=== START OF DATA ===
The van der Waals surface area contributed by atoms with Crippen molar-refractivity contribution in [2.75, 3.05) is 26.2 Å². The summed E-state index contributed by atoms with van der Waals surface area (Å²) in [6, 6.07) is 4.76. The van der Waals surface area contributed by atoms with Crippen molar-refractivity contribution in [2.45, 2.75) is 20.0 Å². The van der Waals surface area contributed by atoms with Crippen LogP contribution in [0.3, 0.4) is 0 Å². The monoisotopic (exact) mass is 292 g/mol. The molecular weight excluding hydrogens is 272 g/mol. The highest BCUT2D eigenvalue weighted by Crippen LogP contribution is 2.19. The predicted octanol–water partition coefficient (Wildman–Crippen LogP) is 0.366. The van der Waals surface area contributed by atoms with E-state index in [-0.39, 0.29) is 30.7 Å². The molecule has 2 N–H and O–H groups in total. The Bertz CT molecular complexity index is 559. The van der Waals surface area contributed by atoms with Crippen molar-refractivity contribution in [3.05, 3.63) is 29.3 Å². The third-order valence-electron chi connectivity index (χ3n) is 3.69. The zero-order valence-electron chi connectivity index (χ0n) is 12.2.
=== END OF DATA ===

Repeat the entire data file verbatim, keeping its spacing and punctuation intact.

The van der Waals surface area contributed by atoms with Crippen molar-refractivity contribution in [2.75, 3.05) is 26.2 Å². The summed E-state index contributed by atoms with van der Waals surface area (Å²) in [6, 6.07) is 4.76. The van der Waals surface area contributed by atoms with Crippen molar-refractivity contribution in [2.45, 2.75) is 20.0 Å². The van der Waals surface area contributed by atoms with Crippen LogP contribution in [0.3, 0.4) is 0 Å². The monoisotopic (exact) mass is 292 g/mol. The molecular weight excluding hydrogens is 272 g/mol. The highest BCUT2D eigenvalue weighted by Crippen LogP contribution is 2.19. The predicted octanol–water partition coefficient (Wildman–Crippen LogP) is 0.366. The van der Waals surface area contributed by atoms with E-state index in [-0.39, 0.29) is 30.7 Å². The molecule has 2 N–H and O–H groups in total. The Bertz CT molecular complexity index is 559. The van der Waals surface area contributed by atoms with Crippen molar-refractivity contribution in [3.05, 3.63) is 29.3 Å². The third-order valence-electron chi connectivity index (χ3n) is 3.69. The zero-order valence-electron chi connectivity index (χ0n) is 12.2.